Nucleic acid microarray technology for toxicology: Promise and practicalities

Diane E. Heck, Amit Roy, Jeffrey D. Laskin

Research output: Contribution to journalArticlepeer-review

8 Scopus citations


Much ongoing research in toxicology focuses on a hypothesis-driven mechanism of action approach aimed at understanding the molecular events mediating the actions of the chemicals of interest. Using this approach, investigators develop hypotheses based on observations, which may be derived from a host of resources but most frequently have been made within their own laboratories, or uncovered by others and reported in the scientific literature. Although the bulk of current understanding of biochemical toxicology emerged using studies based on observations derived in this way, this process, which is essentially based on existing information, may often limit the expansion knowledge. More simply expressed, one only finds that which one seeks. Without a clear understanding of the processes targeted by a specific toxin the problem of making observations that globally and accurately reflect the events mediating pathology which have been induced by the toxic agent is challenging. Recently, the development of high-throughput technologies for biochemical analysis of gene expression has led to innovative approaches in addressing the problem of making broad-based observations that more accurately reflect the entire spectrum of molecular lesions induced by specific toxins. These strategies include the use of new techniques in analysis of gene expression to convey information on alterations in mRNA levels, one of the earliest cellular signs initiated in response to a potential toxin. Prior to this time studies on toxicant-induced altered gene expression were limited to single, or small numbers of identified genes chosen by an investigator who reasoned, based on an existing observations, that levels of the proteins encoded by these genes were likely to be altered during toxic injury. Now, using cDNA or oligonucleotide genome-wide arrays, toxin-induced alterations in gene expression of thousands of genes can be examined simultaneously. Using these tools, molecular toxicologists can for the first time employ reasoned strategies to make observations, and then formulate hypotheses based on these observations.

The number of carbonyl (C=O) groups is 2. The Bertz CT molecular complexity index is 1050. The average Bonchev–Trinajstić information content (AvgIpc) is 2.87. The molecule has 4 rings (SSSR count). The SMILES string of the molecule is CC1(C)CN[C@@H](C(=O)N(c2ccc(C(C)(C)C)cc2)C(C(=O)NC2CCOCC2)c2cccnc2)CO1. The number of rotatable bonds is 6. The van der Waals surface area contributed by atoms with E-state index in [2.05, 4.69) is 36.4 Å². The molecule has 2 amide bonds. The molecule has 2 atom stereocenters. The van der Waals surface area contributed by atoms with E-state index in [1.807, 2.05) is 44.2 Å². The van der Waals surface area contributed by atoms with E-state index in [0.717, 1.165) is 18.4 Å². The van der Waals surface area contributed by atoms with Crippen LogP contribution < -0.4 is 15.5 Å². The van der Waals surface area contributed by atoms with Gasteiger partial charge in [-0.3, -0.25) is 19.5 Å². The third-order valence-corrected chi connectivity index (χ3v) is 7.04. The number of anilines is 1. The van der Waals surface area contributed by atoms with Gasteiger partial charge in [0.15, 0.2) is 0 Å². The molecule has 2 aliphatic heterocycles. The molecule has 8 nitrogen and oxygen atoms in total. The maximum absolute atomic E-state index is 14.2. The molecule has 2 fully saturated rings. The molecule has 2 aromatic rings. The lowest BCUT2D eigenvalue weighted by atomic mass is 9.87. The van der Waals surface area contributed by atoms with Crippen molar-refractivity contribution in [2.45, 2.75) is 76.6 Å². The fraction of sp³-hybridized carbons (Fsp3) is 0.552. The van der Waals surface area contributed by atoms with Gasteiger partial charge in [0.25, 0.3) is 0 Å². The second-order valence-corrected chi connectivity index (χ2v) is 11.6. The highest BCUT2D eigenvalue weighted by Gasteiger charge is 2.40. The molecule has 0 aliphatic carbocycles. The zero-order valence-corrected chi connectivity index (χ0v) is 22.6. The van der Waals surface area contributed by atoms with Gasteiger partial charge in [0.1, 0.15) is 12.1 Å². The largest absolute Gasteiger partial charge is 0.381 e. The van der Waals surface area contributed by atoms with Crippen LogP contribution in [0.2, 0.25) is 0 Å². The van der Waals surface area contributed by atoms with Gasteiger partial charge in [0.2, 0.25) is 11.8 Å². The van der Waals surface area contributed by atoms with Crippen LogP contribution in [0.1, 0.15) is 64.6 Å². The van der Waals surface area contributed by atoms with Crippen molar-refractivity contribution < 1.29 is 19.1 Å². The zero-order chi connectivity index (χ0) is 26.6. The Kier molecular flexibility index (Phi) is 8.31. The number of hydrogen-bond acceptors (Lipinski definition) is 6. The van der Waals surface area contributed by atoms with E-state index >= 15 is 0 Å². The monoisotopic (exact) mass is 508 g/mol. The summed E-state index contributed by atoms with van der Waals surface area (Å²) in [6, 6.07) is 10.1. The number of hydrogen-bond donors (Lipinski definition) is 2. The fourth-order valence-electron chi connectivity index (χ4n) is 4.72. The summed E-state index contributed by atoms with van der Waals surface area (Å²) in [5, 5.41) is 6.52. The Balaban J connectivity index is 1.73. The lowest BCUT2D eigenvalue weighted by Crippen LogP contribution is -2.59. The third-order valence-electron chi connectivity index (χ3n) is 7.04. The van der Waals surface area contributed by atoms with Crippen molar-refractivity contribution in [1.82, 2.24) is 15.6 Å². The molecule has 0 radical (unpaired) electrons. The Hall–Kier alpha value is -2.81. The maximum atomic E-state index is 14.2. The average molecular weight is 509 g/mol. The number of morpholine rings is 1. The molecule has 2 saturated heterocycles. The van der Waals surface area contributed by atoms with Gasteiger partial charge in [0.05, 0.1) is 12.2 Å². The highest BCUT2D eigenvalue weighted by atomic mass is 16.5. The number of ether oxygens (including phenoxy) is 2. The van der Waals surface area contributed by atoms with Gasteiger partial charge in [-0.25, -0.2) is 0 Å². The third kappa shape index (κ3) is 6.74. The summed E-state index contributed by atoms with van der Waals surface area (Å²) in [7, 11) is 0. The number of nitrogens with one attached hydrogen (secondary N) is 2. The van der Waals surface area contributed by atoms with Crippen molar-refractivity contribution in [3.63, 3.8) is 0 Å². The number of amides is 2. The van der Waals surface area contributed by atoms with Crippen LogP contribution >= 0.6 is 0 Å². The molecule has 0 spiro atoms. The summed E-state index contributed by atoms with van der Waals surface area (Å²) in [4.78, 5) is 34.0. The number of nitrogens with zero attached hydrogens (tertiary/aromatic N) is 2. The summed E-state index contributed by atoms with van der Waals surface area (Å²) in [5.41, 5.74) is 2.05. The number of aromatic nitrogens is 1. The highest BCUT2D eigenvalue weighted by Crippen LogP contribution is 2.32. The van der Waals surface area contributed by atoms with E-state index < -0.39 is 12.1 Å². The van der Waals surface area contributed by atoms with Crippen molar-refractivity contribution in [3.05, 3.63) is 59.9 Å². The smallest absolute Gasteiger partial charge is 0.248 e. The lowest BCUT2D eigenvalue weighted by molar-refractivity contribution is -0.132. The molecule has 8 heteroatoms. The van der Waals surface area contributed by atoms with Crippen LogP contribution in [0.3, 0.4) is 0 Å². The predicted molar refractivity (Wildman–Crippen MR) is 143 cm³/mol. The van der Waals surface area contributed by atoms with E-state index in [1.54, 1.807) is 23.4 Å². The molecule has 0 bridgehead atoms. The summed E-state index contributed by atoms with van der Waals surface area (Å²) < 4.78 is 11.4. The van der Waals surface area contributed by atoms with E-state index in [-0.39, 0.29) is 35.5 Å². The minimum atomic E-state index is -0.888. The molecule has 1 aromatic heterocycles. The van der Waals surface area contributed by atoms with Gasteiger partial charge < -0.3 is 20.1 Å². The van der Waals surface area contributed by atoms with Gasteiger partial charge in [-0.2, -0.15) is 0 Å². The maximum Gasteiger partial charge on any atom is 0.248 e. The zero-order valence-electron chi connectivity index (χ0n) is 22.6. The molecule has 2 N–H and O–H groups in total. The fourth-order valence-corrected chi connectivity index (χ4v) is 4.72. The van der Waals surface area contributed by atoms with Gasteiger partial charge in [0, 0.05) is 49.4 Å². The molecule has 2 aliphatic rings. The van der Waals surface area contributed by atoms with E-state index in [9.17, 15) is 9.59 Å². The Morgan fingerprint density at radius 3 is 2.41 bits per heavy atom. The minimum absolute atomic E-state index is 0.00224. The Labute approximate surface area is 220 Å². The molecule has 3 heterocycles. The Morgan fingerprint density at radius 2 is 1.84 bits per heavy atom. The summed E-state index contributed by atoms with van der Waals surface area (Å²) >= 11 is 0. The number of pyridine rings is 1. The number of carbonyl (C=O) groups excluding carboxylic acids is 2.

Original languageEnglish (US)
Pages (from-to)709-714
Number of pages6
JournalAdvances in experimental medicine and biology
StatePublished - 2001

All Science Journal Classification (ASJC) codes

  • Biochemistry, Genetics and Molecular Biology(all)


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